by Leo Herbstman, assistant editor
The Board of the Santa Rosa City Schools decided Nov. 9 that they will not consider reinstating the School Resource Officer program without substantial changes within the Santa Rosa Police Department as a whole.
The SRO program was paused in June during the George Floyd protests so the board could examine it closely to see if there were any changes that needed to be made or if the program should continue at all. An ad hoc committee appointed by the board in June, consisting of parents, students, SROs, school board members, teachers, and administrators had been asked to consider three options: the program should continue as is, the program should continue only with modifications, or the program should be discontinued.
The ad hoc committee decided to recommend that the SRO program should continue with modifications, largely it seemed because of the effects of the program on students of color.
According to former Maria Carrillo High School SRO Stephen Bussell, who was on the ad hoc committee, much of the data cited was national data that did not clearly describe the situation in Santa Rosa. “It’s disheartening [the board] took a national issue and applied it to local schools,” he said.
There were five separate presentations at the Oct. 14 board meeting from the parents, staff, administration, students, and SROs of the ad hoc committee. The staff, administration and SROs all unanimously voted to continue the program with modifications, while six of nine of the parent members voted to continue the program with modifications, and one of two students voted to continue with modifications. None voted to continue the program as is. However, the board ultimately decided on Nov. 9 not to reinstate the program with modifications yet and instead are continuing their push for larger changes within the police department first.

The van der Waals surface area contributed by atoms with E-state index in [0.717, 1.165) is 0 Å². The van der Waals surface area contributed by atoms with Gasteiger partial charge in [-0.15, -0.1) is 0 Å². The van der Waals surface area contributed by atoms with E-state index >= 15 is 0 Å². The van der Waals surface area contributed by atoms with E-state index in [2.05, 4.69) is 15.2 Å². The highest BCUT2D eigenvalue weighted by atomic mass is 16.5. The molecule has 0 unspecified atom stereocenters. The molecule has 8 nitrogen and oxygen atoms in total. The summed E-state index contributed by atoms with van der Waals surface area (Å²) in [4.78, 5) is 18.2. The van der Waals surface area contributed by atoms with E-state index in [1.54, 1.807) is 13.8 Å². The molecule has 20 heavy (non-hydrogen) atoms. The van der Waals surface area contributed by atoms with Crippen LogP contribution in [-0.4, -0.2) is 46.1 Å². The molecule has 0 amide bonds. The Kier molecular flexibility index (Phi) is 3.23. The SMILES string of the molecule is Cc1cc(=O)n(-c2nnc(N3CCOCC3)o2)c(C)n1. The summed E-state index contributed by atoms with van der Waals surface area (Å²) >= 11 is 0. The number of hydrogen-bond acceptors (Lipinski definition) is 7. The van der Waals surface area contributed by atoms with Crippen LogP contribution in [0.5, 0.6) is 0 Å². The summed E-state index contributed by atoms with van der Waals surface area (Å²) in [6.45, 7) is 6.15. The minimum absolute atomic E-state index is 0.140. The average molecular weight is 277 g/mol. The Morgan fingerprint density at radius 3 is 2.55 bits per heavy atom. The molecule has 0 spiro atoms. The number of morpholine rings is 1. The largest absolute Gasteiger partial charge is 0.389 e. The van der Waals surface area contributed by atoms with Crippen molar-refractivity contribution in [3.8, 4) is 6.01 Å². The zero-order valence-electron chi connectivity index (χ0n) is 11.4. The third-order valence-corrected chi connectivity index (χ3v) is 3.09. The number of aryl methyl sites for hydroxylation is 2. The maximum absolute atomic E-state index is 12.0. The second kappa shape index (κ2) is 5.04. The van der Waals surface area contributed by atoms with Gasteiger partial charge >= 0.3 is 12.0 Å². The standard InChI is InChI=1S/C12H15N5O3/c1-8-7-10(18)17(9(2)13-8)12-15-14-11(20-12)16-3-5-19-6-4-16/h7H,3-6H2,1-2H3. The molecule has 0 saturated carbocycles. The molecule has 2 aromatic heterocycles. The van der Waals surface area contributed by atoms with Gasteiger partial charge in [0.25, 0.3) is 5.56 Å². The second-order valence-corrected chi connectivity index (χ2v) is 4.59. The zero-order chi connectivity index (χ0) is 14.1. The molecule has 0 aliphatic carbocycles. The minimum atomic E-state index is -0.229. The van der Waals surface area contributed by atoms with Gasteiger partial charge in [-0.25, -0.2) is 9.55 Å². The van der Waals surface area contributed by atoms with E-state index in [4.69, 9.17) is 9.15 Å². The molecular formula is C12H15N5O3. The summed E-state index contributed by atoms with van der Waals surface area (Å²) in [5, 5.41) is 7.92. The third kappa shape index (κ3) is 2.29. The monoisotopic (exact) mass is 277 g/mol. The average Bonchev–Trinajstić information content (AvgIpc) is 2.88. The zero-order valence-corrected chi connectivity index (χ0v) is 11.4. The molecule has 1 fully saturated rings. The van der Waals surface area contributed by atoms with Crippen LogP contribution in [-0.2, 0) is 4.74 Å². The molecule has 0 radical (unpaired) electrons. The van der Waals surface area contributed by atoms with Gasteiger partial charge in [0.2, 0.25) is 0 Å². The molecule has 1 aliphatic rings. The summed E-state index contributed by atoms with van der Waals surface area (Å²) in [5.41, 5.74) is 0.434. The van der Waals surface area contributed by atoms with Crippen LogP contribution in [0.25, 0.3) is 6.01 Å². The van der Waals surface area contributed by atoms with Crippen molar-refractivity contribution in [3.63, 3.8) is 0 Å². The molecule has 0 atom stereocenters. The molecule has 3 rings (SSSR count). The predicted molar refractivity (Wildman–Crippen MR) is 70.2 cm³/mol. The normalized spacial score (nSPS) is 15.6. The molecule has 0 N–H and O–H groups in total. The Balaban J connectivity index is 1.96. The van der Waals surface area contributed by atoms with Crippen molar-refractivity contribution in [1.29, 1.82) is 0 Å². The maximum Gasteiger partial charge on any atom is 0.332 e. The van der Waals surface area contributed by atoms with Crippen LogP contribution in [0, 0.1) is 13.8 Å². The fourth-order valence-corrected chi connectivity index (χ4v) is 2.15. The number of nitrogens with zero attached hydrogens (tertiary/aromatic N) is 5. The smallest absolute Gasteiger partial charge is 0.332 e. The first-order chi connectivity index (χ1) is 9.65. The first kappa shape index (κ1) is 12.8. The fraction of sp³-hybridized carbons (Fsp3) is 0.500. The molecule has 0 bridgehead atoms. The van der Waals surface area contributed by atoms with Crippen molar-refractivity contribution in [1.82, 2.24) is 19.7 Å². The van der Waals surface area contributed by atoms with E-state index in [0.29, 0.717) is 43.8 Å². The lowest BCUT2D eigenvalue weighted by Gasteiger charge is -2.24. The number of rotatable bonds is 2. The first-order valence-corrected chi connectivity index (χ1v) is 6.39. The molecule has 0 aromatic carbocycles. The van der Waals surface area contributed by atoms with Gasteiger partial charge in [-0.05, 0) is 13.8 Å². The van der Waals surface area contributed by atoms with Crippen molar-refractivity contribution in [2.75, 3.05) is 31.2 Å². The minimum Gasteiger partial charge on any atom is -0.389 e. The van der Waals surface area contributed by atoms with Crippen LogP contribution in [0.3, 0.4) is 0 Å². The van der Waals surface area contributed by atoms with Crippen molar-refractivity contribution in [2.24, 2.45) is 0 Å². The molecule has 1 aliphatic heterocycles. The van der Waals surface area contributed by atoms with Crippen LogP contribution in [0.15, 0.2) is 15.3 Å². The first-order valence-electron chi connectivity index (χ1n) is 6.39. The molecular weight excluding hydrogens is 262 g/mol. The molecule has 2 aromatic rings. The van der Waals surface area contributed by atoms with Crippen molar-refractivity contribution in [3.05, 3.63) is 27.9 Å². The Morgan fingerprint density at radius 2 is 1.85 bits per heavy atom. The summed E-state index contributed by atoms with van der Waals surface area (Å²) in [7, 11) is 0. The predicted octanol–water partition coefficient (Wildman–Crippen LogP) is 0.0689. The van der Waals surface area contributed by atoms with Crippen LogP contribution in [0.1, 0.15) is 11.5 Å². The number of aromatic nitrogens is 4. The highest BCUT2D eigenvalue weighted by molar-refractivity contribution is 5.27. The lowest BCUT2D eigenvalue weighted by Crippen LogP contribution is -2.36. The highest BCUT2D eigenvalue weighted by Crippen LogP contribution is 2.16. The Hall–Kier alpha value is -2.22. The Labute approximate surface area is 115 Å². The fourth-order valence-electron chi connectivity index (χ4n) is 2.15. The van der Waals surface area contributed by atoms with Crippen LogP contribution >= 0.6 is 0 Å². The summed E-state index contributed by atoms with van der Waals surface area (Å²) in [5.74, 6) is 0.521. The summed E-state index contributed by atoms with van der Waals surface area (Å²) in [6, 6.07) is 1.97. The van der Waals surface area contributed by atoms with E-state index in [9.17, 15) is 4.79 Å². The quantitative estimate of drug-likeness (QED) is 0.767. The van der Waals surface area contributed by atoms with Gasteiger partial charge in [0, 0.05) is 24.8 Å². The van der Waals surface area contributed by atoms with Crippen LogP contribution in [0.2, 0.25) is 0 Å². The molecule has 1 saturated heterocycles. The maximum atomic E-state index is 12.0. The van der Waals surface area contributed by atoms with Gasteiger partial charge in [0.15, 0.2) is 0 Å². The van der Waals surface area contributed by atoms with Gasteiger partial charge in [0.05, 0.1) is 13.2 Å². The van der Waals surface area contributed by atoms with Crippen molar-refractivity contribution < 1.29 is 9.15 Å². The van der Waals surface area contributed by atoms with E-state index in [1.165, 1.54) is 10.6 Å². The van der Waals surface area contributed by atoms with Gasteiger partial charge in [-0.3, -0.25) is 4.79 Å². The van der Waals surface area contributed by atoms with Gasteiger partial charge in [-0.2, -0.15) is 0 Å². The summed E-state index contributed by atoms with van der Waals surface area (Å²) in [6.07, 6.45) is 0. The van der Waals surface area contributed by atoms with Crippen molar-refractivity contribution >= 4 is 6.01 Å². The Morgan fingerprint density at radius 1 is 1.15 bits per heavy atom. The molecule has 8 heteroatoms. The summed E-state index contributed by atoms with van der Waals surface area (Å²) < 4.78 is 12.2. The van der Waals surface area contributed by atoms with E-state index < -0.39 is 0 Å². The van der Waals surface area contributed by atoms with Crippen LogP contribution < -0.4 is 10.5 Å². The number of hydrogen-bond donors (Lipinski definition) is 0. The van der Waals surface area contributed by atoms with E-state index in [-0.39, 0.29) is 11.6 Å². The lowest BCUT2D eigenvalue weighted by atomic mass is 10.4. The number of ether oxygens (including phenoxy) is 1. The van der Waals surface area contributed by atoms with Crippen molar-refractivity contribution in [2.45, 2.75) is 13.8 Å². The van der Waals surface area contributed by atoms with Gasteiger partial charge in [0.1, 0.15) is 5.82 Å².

Each subgroup on the committee—the parents, the students, etc.—gave modification suggestions, which included: having a clearly defined memorandum of understanding between the police department and school district, involving students, parents, and staff in SRO selection process, collecting tracking data with which to re-evaluate the program, establishing an oversight committee, educating students as to their rights, and making more of a connection between students and SROs.
Omar Lopez, a student member of the ad hoc committee, had mixed feelings. “On the one hand, I felt the SRO leadership wasn’t the best and also parents and students felt safer with the SRO on campus,” Lopez said. He added he ultimately decided to recommend that the program continue with all of the modifications suggested.
Board Vice President Sheffield, who was on the ad hoc committee, expressed some regret that the board did not see fit to take the committee’s suggestion, but said “our role as school board members was to take another perspective.” He added that the ad hoc committee was not fully representative of the district overall.
Beside the presentations, there was a survey administered to students in the school district about the SRO program. The survey received 2,192 responses, with 92 percent, or 2,018 students, responding that they were either satisfied with or neutral to the program, and only eight percent, or 174, saying they were dissatisfied with the program.
There was some question surrounding that eight percent figure. Sheffield said the majority of the responses were from people who are “very involved” and that students of color and other low-income students might have been left out. He also added that even though the eight percent of dissatisfied responses came from only 174 students, this proportion should be extrapolated out to the entire district, in which case it could be assumed to represent the feelings of closer to 1000 students. Others on the board thought the overall number of dissatisfied students might be closer to 800.